The Bonfire of the Wineries

IPO sluts, "lifestyle" vintners, and eco-radicals bearing lawsuits. Eroding hillsides, glassy-winged sharpshooters, and an imperiled river with dying steelhead. Napa Valley has them all, and each lends its own bouquet of New Economy hilarity, nose-out-of-joint agrarian rage, and NIMBY intolerance to wine country's unique, full-bodied blend of environmental poli

Sep 1, 2000
Outside Magazine
HE WEARS TEVAS and a denim shirt with embroidered eagle feathers. The clear stems of his glasses disappear into abundant hair that has turned from blond to off-white. He smiles at Ricki Lake, his brilliant-green half-moon conure from Mexico. The male bird lands on his desktop and picks up a blueberry Mennen has left there for him.

"He named himself," Mennen says, affectionately stroking Ricki's head. He handles Ricki so gently you would never guess that he's the author of vociferous letters to the editor and the person who, through his Mennen Environmental Foundation, pays the lawyers who sued the county, Pahlmeyer, et al.

For 25 years, Mennen, 57, has served as postmaster of the town of St. Helena, situated toward the valley's north end. A native of New Jersey, Mennen moved to California in 1972. Now and then, he's criticized by postal service bureaucrats for his avian sympathies, but he's cherished by locals who value individualism.

Back in 1994, Mennen inherited a large chunk of stock that came from the sale, two years earlier, of his great-grandfather's toiletries company (think Speed Stick) to Colgate-Palmolive. Discretionary income here ordinarily goes to causes like the local hospital, animal relief, or the American Center for Wine, Food, and the Arts. Mennen put most of his money into environmental causes, including an inventory of potential wilderness lands in Utah and lawsuits at home. He and his wife, Carlene, are unaligned with the reigning social hierarchy—and they like it that way.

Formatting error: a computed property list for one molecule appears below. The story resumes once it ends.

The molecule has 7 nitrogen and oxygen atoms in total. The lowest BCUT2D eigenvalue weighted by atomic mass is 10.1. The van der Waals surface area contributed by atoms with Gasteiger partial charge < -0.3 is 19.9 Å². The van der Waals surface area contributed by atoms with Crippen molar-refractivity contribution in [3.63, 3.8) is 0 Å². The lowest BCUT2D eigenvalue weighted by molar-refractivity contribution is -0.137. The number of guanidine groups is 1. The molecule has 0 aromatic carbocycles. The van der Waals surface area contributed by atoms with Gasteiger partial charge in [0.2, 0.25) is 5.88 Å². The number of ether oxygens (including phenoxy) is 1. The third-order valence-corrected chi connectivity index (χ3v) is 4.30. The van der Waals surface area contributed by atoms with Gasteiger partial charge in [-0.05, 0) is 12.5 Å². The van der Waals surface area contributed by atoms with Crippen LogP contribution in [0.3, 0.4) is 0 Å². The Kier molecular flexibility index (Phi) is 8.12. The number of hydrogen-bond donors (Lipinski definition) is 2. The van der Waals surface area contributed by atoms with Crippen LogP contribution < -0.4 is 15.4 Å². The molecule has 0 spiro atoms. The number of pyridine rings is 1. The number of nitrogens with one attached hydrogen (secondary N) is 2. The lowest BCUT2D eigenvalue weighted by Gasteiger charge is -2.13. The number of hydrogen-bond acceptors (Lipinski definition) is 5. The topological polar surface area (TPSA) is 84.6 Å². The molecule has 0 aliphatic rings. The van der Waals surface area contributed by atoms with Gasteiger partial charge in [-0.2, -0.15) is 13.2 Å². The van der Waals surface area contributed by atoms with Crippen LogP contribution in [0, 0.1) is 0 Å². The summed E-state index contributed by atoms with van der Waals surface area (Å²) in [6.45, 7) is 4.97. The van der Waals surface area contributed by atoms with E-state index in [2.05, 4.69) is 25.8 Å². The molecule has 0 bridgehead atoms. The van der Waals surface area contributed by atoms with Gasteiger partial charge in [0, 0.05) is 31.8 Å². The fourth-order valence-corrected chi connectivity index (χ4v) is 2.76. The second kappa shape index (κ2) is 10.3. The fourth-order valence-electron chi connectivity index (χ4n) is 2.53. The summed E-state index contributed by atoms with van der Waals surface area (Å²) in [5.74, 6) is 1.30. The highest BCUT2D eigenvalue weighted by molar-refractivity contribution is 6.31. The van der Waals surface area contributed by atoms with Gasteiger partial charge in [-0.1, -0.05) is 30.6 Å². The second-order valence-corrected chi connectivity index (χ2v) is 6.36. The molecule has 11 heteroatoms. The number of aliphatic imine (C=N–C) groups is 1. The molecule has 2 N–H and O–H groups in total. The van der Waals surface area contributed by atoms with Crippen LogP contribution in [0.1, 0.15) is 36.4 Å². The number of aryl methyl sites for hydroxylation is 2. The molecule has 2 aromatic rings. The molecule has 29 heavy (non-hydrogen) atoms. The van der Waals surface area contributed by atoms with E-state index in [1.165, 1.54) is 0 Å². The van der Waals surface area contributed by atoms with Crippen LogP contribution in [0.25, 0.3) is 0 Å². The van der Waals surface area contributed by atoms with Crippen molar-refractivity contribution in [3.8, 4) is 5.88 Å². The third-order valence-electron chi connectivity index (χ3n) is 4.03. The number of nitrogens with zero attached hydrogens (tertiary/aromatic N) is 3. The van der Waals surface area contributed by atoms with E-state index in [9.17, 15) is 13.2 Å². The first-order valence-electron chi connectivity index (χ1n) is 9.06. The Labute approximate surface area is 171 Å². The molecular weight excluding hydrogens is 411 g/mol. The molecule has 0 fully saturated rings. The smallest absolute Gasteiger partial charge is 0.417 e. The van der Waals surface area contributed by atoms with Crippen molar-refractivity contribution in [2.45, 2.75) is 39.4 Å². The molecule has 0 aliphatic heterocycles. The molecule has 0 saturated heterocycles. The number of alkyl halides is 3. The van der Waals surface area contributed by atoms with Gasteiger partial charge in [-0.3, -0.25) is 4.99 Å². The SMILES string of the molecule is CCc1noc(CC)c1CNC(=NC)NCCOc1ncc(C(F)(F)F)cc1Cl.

Witness Mennen's characteristic stance in a letter of his that the weekly St. Helena Star recently published. "Are we obliged to sit still," Mennen wrote, "while our local landed gentry, this new breed of feudal lords in their absurd castles on the ridgetops, rapes the public trust and destroys the natural beauty that made this valley a slice of heaven on earth, for no better reason than to sell some stranger a bottle of arrogance?"

The Mennen Environmental Foundation, endowed with $15 million of its founder's antiperspirant money, cannot file lawsuits directly because of its particular nonprofit status, but it can support other organizations, like the Sierra Club, that do. And in the determined crisis counselor from Atlas Peak Road, Mennen discovered a person willing, as he puts it, "to withstand incredible pressures and threats for what she believes is right. Thank God for Chris Malan."


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